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CHICAGO-With an appraisal pegging the value of Sears Tower at $826 million, Trizec Properties, Inc. is reassessing whether it will become owner as well as manager of the tallest building in North America. Besides talking with first-mortgage holder Metropolitan Life, talks between the New York-based REIT and insurance companies also is part of the decision-making process, Trizec Properties president and chief executive officer Timothy Callahan says.

Company officials declined during an earnings conference call Tuesday to discuss specifics of the talks with MetLife, including a discount of the first mortgage. However, the appraisal prompted Trizec Properties to write down its $70-million junior mortgage on Sears Tower to about 34 cents on the dollar.

Metropolitan Life has a first mortgage of $778.9 million that Trizec Properties is scheduled to assume on Jan. 1. Ownership of the 110-story Sears Tower is held by a trust, with a Sears, Roebuck & Co. subsidiary as the beneficiary. Trizec Properties has the option to assume the non-recourse first mortgage and take an equity position on Jan. 1.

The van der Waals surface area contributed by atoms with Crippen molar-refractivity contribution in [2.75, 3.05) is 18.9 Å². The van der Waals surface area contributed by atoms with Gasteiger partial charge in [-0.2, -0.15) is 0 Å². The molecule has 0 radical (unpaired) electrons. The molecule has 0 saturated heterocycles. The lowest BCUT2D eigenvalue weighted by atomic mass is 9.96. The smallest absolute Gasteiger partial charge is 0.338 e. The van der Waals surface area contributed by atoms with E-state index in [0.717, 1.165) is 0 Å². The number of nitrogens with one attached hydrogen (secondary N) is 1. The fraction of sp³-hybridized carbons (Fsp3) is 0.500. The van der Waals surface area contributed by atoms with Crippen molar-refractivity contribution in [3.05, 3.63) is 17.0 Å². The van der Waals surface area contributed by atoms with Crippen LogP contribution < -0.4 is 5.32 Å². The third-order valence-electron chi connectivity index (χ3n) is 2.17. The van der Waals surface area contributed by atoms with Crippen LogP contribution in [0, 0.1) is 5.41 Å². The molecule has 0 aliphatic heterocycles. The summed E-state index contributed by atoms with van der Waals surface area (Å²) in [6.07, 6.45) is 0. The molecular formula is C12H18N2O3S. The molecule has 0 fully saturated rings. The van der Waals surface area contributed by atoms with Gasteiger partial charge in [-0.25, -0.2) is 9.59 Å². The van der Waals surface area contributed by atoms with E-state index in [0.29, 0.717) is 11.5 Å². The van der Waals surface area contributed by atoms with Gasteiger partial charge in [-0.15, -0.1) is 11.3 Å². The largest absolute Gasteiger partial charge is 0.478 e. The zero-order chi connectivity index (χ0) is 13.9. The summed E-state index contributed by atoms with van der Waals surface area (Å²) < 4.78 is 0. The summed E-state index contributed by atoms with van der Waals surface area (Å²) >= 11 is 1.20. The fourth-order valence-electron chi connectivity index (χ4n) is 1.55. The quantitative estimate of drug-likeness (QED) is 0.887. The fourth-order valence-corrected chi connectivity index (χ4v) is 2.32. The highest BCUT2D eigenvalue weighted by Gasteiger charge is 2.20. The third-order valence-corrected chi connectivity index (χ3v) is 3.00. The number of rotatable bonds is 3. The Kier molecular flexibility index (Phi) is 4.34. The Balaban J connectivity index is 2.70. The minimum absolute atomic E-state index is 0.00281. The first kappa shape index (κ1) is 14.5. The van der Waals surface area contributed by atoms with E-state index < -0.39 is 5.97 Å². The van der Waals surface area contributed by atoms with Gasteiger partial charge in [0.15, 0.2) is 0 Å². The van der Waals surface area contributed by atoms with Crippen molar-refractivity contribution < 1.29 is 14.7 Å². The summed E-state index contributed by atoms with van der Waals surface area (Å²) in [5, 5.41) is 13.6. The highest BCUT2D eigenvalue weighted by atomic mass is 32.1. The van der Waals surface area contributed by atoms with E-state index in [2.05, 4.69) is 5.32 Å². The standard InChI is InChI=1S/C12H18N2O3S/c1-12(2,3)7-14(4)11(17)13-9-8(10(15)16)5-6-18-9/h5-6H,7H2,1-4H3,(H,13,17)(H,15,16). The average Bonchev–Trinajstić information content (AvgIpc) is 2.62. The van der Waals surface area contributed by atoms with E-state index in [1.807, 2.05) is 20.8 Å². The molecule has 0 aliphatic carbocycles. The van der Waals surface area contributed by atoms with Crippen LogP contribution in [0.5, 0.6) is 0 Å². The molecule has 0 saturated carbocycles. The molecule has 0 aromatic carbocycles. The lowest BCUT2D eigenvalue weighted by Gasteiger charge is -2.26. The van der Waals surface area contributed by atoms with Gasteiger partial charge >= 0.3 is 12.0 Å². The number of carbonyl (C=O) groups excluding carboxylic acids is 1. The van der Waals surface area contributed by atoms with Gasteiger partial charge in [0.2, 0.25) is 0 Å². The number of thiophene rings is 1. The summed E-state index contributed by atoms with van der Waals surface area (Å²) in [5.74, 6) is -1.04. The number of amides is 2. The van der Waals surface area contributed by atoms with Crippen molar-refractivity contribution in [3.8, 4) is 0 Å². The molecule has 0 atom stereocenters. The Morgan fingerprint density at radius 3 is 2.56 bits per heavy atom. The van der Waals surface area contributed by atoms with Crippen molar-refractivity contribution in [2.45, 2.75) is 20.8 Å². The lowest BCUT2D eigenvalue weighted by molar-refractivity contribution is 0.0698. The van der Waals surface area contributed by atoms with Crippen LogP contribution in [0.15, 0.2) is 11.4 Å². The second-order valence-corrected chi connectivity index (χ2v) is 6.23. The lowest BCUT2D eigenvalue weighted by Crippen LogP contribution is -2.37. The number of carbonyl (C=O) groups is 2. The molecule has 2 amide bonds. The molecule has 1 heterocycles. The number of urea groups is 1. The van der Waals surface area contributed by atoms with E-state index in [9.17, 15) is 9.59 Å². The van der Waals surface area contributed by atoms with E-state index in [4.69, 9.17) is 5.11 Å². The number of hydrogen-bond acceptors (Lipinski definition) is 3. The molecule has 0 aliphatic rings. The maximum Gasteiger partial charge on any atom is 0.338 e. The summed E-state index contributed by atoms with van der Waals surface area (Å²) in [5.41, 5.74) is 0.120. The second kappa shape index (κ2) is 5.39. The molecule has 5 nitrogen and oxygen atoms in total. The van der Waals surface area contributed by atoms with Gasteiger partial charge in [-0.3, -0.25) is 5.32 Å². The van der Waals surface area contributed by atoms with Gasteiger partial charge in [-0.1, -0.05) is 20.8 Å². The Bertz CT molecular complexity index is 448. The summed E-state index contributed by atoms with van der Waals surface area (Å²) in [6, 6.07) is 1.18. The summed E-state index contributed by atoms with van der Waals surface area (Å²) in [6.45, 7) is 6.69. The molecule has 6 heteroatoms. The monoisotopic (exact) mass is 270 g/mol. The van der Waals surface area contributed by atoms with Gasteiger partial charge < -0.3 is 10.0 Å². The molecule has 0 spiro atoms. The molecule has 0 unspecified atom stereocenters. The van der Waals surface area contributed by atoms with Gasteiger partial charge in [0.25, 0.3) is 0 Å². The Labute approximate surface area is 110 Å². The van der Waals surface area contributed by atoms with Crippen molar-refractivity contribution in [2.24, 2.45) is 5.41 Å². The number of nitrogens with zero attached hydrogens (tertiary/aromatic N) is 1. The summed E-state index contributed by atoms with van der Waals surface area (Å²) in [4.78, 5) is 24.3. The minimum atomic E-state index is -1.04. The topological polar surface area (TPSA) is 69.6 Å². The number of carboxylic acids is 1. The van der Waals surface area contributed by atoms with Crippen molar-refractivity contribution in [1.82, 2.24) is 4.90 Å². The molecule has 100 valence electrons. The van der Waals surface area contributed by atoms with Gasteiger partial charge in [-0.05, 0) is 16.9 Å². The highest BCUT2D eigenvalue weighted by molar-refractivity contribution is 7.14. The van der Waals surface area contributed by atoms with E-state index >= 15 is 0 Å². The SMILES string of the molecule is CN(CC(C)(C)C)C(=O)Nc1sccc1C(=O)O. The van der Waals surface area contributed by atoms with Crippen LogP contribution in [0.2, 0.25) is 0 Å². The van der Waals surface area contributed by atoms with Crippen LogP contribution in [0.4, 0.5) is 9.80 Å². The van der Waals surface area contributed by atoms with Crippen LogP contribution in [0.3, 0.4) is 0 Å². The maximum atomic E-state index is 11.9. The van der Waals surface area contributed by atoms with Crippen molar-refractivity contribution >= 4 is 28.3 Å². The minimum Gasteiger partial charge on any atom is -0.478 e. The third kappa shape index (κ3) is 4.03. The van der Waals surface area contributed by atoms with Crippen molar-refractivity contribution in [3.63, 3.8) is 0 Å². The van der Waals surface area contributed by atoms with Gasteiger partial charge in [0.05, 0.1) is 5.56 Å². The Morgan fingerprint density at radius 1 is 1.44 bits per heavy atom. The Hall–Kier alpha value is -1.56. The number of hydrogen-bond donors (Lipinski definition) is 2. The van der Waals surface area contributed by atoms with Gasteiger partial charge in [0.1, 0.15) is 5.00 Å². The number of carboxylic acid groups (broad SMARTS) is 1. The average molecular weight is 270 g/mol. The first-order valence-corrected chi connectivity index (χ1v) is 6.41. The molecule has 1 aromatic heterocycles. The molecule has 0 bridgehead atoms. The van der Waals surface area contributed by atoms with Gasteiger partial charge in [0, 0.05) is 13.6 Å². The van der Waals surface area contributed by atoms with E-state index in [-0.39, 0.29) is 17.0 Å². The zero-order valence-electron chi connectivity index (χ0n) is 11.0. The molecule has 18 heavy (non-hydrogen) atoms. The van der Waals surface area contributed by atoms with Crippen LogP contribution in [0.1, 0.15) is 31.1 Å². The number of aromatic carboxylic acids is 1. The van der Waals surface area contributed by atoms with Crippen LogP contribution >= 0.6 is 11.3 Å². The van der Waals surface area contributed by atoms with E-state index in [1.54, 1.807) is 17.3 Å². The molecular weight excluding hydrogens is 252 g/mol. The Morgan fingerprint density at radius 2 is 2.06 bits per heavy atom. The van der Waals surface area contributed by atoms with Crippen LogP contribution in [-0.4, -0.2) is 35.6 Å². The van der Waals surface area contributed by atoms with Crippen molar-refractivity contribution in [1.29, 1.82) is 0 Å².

“What was a successful turn-around has changed overnight,” says Callahan, who joined the No. 2 office REIT in the US from the largest, Equity Office Properties Trust. “The aftermath of 9/11 has caused us to view this asset in a very different light.”

Occupancy at Sears Tower has held up in the wake of Sept.11, 2001, standing most recently 94.2%, according to Trizec’s third-quarter report, but the company expects it to slide to 91% by year-end. That is more than 4 percentage points off estimates given by the company in March. Meanwhile, all but one of Trizec Properties’ four Downtown buildings–three of them are in the West Loop–show higher occupancy levels.

Company officials blame the drop in Sears Tower’s appraised value of $911 million in 2001 on a softening of rental rates, which at 233 S. Wacker Dr. has translated to 25% less.

“Tenant retention and new leasing are difficult in light of the 9/11 impact and softening of the Chicago market,” says chief operating officer Casey Wold. While the local leasing team has signed deals for 130,000 sf in the last two weeks, Wold notes they were at a “deep discount” off asking rental rates of $42 per sf and up.

While the Trizec Properties assets are performing better than a Downtown office market that is averaging 14% vacancy, Wold adds rental rates are down 10% with increased concessions. Also, sublease space in Sears Tower is being offered as low as $25 per sf.

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